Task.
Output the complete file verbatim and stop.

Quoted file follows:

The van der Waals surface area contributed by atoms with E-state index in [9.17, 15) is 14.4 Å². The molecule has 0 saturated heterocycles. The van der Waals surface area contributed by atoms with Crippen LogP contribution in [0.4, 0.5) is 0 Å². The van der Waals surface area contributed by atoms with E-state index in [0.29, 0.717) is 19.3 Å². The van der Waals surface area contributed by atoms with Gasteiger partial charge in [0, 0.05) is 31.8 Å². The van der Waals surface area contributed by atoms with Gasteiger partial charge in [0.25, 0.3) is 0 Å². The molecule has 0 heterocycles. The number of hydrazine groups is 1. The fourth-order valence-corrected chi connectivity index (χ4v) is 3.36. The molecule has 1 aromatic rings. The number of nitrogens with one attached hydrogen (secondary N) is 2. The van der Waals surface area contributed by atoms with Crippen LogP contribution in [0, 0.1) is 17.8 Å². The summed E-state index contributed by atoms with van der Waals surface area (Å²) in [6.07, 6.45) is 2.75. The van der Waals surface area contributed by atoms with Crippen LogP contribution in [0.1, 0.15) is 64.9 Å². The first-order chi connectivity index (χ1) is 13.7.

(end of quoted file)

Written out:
The van der Waals surface area contributed by atoms with E-state index in [9.17, 15) is 14.4 Å². The molecule has 0 saturated heterocycles. The van der Waals surface area contributed by atoms with Crippen LogP contribution in [0.4, 0.5) is 0 Å². The van der Waals surface area contributed by atoms with E-state index in [0.29, 0.717) is 19.3 Å². The van der Waals surface area contributed by atoms with Gasteiger partial charge in [0, 0.05) is 31.8 Å². The van der Waals surface area contributed by atoms with Gasteiger partial charge in [0.25, 0.3) is 0 Å². The molecule has 0 heterocycles. The number of hydrazine groups is 1. The fourth-order valence-corrected chi connectivity index (χ4v) is 3.36. The molecule has 1 aromatic rings. The number of nitrogens with one attached hydrogen (secondary N) is 2. The van der Waals surface area contributed by atoms with Crippen LogP contribution in [0, 0.1) is 17.8 Å². The summed E-state index contributed by atoms with van der Waals surface area (Å²) in [6.07, 6.45) is 2.75. The van der Waals surface area contributed by atoms with Crippen LogP contribution in [0.1, 0.15) is 64.9 Å². The first-order chi connectivity index (χ1) is 13.7.